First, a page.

I’m coming to the end of a fortnight’s visit with my youngest daughter. Partly for some quality time with Rosie and her beautiful family, and partly to baby-sit whilst Rosie and her new(ish) husband go away for four days. It’s really lovely to be home alone with the grandchildren, if rather exhausting – it being half term and having sole charge for 24 hours a day
My 22 month granddaughter is a little angel, strong minded but easily distracted and very, very cuddly. Even though she hasn’t seen me for three months she welcomed me back into her life as though we had been playing together only a few days previously. On the other hand (or other planet) my almost six year old grandson is a boy!
I have two daughters and have always been very happy about that. Boys are definitely made of a different mixture altogether (as in sugar & spice v slugs & snails). He is unremittingly boisterous, finds it necessary to tease his little sister in equal measure to being adorable towards her, and he chatters NON-STOP. Please don’t think I don’t love my grandson with all my heart, he is funny and loving and bright and entertaining, but he never stops talking, and he always expects an answer. I am used to living a very quiet life and can happily pass many hours without uttering or hearing a word.
Amongst many other chores, there were two tasks that I had to take care of on this visit – one very pleasurable. Rosie and I realised, after the event, that we didn’t have any photos taken of the two of us at her recent wedding. That was a shame and we put it to rights with a visit to her friend, who is a professional photographer, for a ‘winter’ shoot. Lisa has the patience of an absolute saint and managed to get some lovely natural shots of the children and a couple of nice ones of Rosie and me. We haven’t got the un-watermarked copies yet, but here are a few images from the viewing gallery. If anyone local to the Bristol area is interested in a shoot, contact Lisa at lisavictoriaphotography.co.uk.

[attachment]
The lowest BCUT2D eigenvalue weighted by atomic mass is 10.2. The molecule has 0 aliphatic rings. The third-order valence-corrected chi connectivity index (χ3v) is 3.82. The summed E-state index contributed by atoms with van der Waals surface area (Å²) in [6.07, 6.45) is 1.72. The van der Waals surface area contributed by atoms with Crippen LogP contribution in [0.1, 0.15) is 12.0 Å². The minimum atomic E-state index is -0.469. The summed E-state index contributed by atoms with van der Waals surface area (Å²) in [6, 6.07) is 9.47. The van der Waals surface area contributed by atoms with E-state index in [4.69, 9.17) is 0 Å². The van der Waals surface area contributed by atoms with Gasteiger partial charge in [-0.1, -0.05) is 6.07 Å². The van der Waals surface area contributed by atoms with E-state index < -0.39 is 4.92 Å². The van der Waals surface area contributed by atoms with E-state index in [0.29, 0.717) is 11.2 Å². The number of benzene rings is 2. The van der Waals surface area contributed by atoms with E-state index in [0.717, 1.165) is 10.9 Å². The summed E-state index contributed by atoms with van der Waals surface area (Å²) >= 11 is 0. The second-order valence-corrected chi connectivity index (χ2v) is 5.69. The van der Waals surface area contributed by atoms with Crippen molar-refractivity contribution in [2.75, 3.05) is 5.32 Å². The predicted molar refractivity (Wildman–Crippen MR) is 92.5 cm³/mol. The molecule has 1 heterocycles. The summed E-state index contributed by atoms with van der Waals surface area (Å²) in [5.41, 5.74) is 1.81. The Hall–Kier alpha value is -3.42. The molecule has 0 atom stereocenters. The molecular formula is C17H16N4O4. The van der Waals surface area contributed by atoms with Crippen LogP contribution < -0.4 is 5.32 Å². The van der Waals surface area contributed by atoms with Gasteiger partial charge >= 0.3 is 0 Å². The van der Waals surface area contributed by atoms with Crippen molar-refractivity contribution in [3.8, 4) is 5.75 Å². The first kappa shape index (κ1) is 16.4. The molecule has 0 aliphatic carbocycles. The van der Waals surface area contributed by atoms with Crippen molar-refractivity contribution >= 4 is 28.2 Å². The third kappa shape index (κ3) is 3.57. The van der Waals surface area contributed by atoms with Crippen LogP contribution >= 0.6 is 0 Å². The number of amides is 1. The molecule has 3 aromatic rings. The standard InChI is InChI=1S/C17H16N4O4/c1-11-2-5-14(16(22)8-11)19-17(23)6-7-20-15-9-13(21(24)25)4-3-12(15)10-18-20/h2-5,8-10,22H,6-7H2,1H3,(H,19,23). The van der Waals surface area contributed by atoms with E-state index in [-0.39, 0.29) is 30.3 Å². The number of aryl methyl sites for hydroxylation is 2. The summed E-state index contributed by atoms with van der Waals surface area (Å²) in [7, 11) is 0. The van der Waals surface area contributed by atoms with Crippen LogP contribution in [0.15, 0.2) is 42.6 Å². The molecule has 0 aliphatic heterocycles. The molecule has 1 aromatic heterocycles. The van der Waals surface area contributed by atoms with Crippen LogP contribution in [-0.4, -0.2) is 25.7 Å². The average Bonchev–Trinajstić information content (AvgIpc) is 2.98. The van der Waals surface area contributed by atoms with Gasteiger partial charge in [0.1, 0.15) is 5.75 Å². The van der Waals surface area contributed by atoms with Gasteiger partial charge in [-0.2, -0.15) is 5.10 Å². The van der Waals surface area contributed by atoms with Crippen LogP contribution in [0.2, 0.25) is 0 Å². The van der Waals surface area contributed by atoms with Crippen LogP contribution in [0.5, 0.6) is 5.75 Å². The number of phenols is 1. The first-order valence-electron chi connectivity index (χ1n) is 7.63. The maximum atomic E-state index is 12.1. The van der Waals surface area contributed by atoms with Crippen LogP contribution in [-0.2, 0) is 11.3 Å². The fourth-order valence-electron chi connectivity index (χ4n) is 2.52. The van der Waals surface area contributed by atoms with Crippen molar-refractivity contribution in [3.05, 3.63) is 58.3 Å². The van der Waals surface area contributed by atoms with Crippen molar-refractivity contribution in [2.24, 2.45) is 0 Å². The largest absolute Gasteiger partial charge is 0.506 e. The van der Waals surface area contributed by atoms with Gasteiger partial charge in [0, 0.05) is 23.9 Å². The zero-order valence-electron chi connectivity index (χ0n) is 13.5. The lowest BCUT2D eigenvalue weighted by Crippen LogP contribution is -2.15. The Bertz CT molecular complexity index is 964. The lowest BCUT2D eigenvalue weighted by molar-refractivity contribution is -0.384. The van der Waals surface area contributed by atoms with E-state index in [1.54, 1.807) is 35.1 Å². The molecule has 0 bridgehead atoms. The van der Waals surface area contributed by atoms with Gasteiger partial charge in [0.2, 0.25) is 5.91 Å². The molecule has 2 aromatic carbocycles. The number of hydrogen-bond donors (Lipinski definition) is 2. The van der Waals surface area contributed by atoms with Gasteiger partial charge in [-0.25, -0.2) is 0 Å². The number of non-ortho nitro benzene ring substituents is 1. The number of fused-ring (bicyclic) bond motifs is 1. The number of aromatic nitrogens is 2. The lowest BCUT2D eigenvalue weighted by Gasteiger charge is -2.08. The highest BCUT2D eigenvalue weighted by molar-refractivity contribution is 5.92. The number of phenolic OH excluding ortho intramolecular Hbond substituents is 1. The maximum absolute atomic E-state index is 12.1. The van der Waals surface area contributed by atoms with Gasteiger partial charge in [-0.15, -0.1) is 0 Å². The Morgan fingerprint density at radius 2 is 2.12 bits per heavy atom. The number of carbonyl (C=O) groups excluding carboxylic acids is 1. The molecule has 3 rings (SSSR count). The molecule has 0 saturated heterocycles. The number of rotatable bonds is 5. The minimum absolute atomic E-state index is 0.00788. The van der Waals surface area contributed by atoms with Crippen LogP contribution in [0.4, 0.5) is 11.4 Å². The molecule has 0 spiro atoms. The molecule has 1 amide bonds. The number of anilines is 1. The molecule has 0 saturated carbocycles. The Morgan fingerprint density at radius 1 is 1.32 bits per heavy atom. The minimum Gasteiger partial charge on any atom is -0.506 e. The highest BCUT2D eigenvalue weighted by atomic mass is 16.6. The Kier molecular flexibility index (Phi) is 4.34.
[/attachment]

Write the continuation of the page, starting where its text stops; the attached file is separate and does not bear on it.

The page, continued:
Warning…Stop reading now if you are at all squeamish. I sent a preview of this post to a friend for her opinion as to whether it was too gross to share, but she felt strongly that it was an important subject matter that we should all take seriously (although I hope you will also see the humorous side in my description).
The next necessity wasn’t such a treat. In fact it was a bit of a sh!tty job. I had been invited to take part in an NHS bowel cancer screening programme. I had done this last year, but it was such a horrible job that I had flushed the details from my mind.
This time around I had already spent more than a week tending to my granddaughters pooey nappies (and they were pretty disgusting), so I thought doing this exercise couldn’t be so awful. Wrong! There can be few things so very gross as having to deal with your own poo at such close quarters.
A helpful leaflet accompanies the ‘poo harvesting pack’. No 3 of the instructions is entitled “Collecting the first sample” and suggests three ways “to catch your bowel motion”
- hold folded lengths of toilet paper
- cover your hand in a small plastic bag
- use a clean disposable container, eg an ice cream or margarine tub
Well, I wasn’t about to try any of these ‘helpful’ suggestions. After some serious thought (and you know where the best ideas are hatched!) I decided I would make a sling out of several layers of loo-roll that would hang inside the toilet bowl whilst the two ends would extend across the seat and would be anchored by my weight. Good plan I thought.
- First attempt I missed altogether.
- Second attempt, good catch, but unfortunately I had peed on the paper and it broke almost immediately, jettisoning my prize into the water.
- By day three I had learned the exact positioning required, had remembered to completely finish with my weeing before I got to work on the job in hand, and bingo, I had my catch of the day. I was able to take the two tiny specimens required for the first of my three days’ samples. I felt a ridiculous sense of achievement – I had this task sorted. Two further successes ensued on the following days and the test kit was complete, and is now safely on its way to the poor guys at the testing centre. What a job!
The last time I did this I took the envelope with me on my way back to Spain to post in the letter box at the airport. When I arrived at passport control I reached into my handbag to extract my passport and instead found myself extending a poo envelope in the direction of the customs officer. I’m glad that he didn’t think that I was offering him a bribe and ask me to open it! I eventually posted it back to the UK from Spain. My poo is very well-travelled.
There is an obvious serious side to this tale. A good friend has just been operated on for bowel cancer, thankfully caught in time and contained. But it was a wake-up call – we all (particularly those of us of a ‘certain age’) need to do all we can to proactively look after ourselves.
I am sure you will be overwhelmingly relieved to know that I don’t have any photographs to share with you on this subject.
Better by far are a couple of snaps from a trip to the beach at sunset with my two little darlings…